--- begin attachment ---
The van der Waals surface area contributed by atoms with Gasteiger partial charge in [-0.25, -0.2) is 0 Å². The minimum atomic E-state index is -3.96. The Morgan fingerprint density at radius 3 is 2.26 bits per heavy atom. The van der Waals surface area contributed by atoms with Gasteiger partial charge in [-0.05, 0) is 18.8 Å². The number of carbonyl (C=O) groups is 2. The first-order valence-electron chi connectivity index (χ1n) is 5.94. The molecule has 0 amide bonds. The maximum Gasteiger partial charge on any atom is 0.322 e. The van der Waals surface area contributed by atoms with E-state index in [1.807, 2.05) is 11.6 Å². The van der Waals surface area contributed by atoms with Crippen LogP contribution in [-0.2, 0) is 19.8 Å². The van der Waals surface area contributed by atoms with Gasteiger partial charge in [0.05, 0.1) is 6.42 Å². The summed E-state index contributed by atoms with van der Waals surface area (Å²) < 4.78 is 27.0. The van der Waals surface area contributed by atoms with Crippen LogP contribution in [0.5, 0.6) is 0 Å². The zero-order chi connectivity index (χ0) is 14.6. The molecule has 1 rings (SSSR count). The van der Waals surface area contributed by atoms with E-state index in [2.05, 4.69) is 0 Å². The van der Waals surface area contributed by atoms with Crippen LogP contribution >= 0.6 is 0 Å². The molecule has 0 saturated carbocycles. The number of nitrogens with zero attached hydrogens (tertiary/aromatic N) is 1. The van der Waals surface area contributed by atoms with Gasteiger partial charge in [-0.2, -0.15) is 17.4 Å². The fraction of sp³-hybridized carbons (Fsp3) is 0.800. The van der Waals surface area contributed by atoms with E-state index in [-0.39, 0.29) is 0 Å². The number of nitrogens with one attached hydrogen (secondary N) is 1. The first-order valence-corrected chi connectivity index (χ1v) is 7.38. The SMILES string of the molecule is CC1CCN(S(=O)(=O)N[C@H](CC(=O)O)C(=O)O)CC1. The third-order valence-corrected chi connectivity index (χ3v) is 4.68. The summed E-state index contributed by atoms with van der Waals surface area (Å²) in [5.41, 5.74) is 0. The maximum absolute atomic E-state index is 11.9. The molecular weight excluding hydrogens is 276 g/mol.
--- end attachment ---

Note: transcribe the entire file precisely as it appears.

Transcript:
The van der Waals surface area contributed by atoms with Gasteiger partial charge in [-0.25, -0.2) is 0 Å². The minimum atomic E-state index is -3.96. The Morgan fingerprint density at radius 3 is 2.26 bits per heavy atom. The van der Waals surface area contributed by atoms with Gasteiger partial charge in [-0.05, 0) is 18.8 Å². The number of carbonyl (C=O) groups is 2. The first-order valence-electron chi connectivity index (χ1n) is 5.94. The molecule has 0 amide bonds. The maximum Gasteiger partial charge on any atom is 0.322 e. The van der Waals surface area contributed by atoms with E-state index in [1.807, 2.05) is 11.6 Å². The van der Waals surface area contributed by atoms with Crippen LogP contribution in [-0.2, 0) is 19.8 Å². The van der Waals surface area contributed by atoms with Gasteiger partial charge in [0.05, 0.1) is 6.42 Å². The summed E-state index contributed by atoms with van der Waals surface area (Å²) < 4.78 is 27.0. The van der Waals surface area contributed by atoms with Crippen LogP contribution in [0.5, 0.6) is 0 Å². The zero-order chi connectivity index (χ0) is 14.6. The molecule has 1 rings (SSSR count). The van der Waals surface area contributed by atoms with E-state index in [2.05, 4.69) is 0 Å². The van der Waals surface area contributed by atoms with Crippen LogP contribution >= 0.6 is 0 Å². The molecule has 0 saturated carbocycles. The number of nitrogens with zero attached hydrogens (tertiary/aromatic N) is 1. The van der Waals surface area contributed by atoms with Gasteiger partial charge in [-0.2, -0.15) is 17.4 Å². The fraction of sp³-hybridized carbons (Fsp3) is 0.800. The van der Waals surface area contributed by atoms with E-state index in [-0.39, 0.29) is 0 Å². The number of nitrogens with one attached hydrogen (secondary N) is 1. The first-order valence-corrected chi connectivity index (χ1v) is 7.38. The SMILES string of the molecule is CC1CCN(S(=O)(=O)N[C@H](CC(=O)O)C(=O)O)CC1. The third-order valence-corrected chi connectivity index (χ3v) is 4.68. The summed E-state index contributed by atoms with van der Waals surface area (Å²) in [5.41, 5.74) is 0. The maximum absolute atomic E-state index is 11.9. The molecular weight excluding hydrogens is 276 g/mol.